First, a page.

Denatured DNA of herpes simplex virus was released from the particles using an alkaline detergent, Decon-75. The largest single strands sedimented on alkaline sucrose gradients with a mol. wt. of 47.2 ± 0.33 × 10, slightly less than half the value calculated for the intact duplex (104 × 10). About 50% of the DNA was found in fragments which sedimented slower than this in a heterogeneous manner. On agarose gel electrophoresis the largest strands migrated with a mol. wt. of 40 × 10. The reason for this difference is not known but since the individual strands of T 4 DNA were shown to migrate with slightly different values, factors other than mol. wt. may affect the migration of single-stranded DNA. Two fragments of mol. wt. 35 × 10 and 30 × 10 were observed but the rest of the fragments remained unresolved by this technique. Virus DNA associated with the nucleus of infected cells had a much lower mol. wt. than particle DNA (3.2 × 10). Although this value increased if the DNA was isolated from intact cells, the average sedimentation coefficient of nuclear virus DNA was never as high as the largest strands of particle DNA.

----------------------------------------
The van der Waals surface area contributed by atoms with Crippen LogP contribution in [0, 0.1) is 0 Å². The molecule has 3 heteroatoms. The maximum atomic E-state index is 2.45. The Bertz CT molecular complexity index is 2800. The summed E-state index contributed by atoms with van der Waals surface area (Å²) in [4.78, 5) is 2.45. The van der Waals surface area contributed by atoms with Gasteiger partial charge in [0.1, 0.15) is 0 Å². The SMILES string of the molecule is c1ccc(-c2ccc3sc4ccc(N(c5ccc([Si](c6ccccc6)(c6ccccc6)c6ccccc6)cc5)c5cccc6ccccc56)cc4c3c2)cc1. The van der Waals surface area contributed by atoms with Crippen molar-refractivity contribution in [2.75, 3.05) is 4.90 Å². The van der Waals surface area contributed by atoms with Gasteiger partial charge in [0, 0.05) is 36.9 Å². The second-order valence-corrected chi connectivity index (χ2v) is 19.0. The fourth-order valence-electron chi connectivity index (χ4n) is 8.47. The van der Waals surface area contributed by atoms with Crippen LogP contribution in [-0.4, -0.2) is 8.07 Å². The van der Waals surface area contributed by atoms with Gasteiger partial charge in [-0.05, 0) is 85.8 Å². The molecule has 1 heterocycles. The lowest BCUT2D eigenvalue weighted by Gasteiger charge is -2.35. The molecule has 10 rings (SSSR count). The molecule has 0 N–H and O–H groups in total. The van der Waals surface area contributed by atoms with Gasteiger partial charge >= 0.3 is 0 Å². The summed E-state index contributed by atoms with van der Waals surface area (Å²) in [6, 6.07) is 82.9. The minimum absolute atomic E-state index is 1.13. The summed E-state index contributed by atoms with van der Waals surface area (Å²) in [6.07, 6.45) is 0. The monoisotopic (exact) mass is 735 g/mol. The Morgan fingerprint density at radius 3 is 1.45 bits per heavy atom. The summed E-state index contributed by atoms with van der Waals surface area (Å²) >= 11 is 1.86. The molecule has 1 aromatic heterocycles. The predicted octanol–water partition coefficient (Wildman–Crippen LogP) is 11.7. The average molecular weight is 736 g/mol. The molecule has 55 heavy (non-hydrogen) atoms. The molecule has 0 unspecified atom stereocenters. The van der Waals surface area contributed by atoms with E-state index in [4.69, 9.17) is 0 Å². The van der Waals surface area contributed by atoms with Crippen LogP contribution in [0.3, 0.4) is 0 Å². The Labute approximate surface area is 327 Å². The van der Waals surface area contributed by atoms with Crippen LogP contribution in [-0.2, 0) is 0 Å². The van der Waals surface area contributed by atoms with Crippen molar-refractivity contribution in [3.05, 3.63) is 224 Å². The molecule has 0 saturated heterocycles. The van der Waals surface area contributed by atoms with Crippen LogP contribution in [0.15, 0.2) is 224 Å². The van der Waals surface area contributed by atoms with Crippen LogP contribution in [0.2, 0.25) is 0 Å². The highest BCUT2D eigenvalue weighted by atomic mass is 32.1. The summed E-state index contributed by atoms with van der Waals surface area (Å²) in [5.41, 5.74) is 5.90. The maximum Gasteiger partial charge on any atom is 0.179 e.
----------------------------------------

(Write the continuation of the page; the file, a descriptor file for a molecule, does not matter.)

When the largest single strands from particles were prepared by sucrose gradient fractionation they exhibited a unimodal mol. wt. distribution after both sedimentation and electrophoretic analysis. These ‘intact’ single strands were annealed and analysed by banding in CsCl gradients and by analyses employing the endonuclease. The results show that the ‘intact’ strands reassociated with the same kinetics and to the same extent as total virus DNA, suggesting that both strands of the duplex were present in equal amounts.


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